those people; send them all the action alerts and invitations to
special events (and don't forget to send a thank-you note when they
follow through). If you have limited time to spend on activism,
concentrate your efforts on this list.

The local and national media should always be on your "undecided"
list. Be sure to respond to anything you see in the media that
misrepresents the Republican Movement. Add to your list the people
you have not met personally (probably the President and Vice
President are on that list) and make sure they get invitations to
any upcoming events, like the collusion tour. If your
representative (or President) can't attend, maybe they'll send a
staff member.

In a regular GOTV effort, the deadline of Election Day would force
you to take the diehard nay-sayers off your list, concentrating
your efforts on getting your own voters to the polls. But with our
GOTWAPAJIOI campaign, there's no deadline. We've been at this since
1798 and we'll keep after it 'til we're done. Let's say there's
someone on your list who thinks Ian Paisley is a great man, that
the IRA are "terrorists," and has a portrait of the Queen displayed
prominently in the office. Mark that person "undecided."

Well, that's it. That's everything I know about politics. If I find
out anything else, I'll be sure to pass it along.


Three Arrested In Bid To Stop Bomb Campaign

Gardaí have arrested three men in an operation aimed at preventing
republican dissidents launching a major new bombing campaign.

A car travelling between Dublin and Dundalk was stopped by armed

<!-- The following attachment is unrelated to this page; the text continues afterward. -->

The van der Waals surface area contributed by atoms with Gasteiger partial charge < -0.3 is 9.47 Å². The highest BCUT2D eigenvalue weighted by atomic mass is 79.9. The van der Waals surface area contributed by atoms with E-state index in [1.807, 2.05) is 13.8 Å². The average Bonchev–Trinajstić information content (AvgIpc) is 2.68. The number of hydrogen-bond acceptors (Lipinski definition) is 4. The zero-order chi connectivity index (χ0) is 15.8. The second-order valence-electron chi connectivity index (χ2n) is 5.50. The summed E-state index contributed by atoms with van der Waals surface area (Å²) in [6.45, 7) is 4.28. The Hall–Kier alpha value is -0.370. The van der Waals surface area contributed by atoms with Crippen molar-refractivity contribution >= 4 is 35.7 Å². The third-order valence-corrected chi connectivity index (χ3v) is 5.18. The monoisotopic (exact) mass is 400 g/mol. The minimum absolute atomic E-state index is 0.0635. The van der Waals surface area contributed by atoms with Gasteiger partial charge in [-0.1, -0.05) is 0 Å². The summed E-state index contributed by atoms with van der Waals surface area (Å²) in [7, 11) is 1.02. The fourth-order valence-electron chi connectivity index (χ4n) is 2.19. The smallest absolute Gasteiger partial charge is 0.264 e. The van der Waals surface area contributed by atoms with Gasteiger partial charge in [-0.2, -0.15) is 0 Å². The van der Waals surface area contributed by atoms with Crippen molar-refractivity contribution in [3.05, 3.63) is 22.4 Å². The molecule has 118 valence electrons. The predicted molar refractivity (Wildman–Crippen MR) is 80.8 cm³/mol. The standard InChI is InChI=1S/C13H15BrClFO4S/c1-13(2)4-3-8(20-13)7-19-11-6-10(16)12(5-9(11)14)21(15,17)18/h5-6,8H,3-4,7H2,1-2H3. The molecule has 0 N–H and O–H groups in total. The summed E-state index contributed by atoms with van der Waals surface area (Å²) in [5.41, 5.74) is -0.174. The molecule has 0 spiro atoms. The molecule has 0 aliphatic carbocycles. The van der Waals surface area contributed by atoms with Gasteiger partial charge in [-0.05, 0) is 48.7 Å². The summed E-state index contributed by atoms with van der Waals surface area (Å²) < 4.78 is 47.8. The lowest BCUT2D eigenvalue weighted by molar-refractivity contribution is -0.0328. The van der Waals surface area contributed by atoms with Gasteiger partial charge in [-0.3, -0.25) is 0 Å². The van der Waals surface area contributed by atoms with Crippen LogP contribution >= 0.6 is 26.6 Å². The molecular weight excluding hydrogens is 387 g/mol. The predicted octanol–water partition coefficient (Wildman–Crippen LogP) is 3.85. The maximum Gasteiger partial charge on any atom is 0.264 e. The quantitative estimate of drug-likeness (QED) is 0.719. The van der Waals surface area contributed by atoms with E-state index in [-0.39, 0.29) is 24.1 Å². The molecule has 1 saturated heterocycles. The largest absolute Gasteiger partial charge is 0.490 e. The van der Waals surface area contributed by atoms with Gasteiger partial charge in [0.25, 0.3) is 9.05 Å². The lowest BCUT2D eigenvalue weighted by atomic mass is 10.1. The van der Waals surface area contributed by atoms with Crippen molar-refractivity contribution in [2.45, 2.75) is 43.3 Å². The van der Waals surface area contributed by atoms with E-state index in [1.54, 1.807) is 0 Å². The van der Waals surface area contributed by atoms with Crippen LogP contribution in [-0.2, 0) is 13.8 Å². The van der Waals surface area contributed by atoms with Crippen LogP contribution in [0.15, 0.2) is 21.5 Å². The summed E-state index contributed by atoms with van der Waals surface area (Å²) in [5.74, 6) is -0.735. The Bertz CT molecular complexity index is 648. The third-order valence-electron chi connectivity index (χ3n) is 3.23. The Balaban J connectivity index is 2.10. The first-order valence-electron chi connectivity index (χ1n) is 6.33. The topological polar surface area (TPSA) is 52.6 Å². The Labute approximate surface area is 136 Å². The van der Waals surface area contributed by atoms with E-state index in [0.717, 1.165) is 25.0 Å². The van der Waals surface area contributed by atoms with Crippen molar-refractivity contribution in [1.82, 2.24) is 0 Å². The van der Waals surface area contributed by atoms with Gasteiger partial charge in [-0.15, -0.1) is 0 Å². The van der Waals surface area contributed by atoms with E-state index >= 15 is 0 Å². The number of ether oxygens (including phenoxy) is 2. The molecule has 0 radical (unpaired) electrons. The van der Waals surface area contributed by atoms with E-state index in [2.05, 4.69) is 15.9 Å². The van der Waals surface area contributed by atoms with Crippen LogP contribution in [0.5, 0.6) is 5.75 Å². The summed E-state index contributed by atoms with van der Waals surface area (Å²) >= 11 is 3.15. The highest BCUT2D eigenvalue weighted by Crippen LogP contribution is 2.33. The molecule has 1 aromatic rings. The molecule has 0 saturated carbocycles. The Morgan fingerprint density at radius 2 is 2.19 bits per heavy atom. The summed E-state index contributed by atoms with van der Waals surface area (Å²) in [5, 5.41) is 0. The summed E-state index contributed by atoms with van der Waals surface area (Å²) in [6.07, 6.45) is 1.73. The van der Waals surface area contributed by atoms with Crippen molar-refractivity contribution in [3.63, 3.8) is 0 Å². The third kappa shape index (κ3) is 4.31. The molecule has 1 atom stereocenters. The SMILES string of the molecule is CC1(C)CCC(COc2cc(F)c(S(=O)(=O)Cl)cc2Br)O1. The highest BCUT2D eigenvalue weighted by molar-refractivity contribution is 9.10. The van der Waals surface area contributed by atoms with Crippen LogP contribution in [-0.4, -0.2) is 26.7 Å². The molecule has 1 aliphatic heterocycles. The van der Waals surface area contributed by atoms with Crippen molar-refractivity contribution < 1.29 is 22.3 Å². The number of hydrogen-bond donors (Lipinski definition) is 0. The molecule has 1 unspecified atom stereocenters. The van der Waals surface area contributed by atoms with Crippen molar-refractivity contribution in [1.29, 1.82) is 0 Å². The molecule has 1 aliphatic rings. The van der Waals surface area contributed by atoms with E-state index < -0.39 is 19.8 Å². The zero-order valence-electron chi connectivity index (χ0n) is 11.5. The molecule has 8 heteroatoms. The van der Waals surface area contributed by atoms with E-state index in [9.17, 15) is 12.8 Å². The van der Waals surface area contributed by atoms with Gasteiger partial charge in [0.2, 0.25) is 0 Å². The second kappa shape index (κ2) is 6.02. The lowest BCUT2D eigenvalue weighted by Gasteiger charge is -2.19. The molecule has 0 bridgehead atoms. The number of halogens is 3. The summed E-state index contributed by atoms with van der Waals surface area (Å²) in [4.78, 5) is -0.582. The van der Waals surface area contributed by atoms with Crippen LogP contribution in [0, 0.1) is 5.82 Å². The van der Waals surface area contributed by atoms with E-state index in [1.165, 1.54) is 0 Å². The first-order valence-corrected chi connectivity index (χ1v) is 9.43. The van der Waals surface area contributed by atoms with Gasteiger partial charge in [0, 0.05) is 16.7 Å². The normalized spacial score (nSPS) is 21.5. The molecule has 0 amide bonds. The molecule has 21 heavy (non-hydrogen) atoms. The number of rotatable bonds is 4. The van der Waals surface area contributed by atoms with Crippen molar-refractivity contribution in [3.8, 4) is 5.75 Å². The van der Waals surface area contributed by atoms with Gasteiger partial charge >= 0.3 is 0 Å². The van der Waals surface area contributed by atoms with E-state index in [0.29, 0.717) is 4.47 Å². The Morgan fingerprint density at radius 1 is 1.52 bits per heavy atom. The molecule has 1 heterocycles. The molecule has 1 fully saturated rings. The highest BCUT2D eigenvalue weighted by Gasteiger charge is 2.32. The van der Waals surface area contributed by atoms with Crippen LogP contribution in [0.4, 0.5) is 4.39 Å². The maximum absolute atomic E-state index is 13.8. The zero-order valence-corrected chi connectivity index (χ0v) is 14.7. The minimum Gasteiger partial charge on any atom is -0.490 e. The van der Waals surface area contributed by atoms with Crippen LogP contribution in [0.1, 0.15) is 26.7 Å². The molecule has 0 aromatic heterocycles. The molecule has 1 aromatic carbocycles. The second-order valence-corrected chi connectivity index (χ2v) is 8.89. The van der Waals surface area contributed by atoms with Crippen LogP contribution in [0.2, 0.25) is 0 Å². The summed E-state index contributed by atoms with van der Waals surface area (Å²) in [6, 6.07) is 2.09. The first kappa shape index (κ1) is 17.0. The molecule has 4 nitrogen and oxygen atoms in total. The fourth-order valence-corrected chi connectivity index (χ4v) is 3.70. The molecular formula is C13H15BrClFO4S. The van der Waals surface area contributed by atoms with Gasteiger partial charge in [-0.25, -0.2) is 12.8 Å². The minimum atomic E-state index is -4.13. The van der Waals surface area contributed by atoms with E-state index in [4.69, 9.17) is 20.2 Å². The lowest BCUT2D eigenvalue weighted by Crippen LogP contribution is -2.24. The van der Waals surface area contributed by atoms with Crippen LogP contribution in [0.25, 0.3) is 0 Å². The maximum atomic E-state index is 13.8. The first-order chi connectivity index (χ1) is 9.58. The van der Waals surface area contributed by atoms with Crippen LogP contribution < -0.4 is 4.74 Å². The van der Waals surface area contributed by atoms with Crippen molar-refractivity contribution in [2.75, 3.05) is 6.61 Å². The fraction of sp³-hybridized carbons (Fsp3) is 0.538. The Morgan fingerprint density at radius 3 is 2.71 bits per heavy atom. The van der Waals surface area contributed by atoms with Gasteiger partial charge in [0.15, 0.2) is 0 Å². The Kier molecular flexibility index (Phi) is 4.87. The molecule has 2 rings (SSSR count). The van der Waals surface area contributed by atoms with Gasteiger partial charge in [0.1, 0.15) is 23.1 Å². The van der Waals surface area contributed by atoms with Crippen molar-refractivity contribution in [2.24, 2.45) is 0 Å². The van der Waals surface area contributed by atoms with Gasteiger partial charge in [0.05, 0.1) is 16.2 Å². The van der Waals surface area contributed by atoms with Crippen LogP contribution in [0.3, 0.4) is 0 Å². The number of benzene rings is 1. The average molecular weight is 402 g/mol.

gardaí in Edgeworthstown.

Gardaí say they found eight bomb timers inside the car.

House searches were also carried out in Dublin, Donegal and


Tensions Rise On Ulster's Newsstands

New nationalist paper is on the way as Belfast Telegraph plans
morning edition

Dan Milmo, media business correspondent
Tuesday December 7, 2004
The Guardian

Takeovers, new formats and controversial changes in editorial tone:
it reads like a recent history of national newspaper titles. But
this contest is taking place in Northern Ireland, and is one of the
closest battles on UK newsstands. Fresh bite is added by an
ambitious new entrant, which has brought accusations of unfair
state aid and triggered a minor political row.

As in the national market, readers have a choice of size and
political stance. Inevitably it is the latter that gives the
Northern Irish market, and its latest bout of competitive tension,
more edge than anywhere else in the UK.

The biggest seller, the Belfast Telegraph, is an evening title that
follows a moderately unionist line and sells around 94,600 copies a
day. It is planning a tabloid-sized morning edition to revive sales
that have fallen 13% year-on-year. The News Letter has rediscovered
its staunchly unionist voice since it was bought this year and
sells 28,800, down 5% on last year. The largest nationalist title
is the family-owned Irish News, with a stable circulation of just
over 50,000.

A controversial new addition is imminent. The Daily Ireland is a
nationalist paper set to hit newsstands in the Republic and
Northern Ireland in February next year. It will be published by the
Belfast-based Andersontown News Group, whose titles include the
Andersontown News and Gaelic language publication Lá.

Mairtin O'Muilleoir, managing director of the Daily Ireland and a
former Sinn Fein councillor, is confident that it will generate
sales north and south of the border. Ten dedicated staff are
working on the project, with a further 30 to be hired before
February. "We are on the cusp of new beginnings in Ireland and it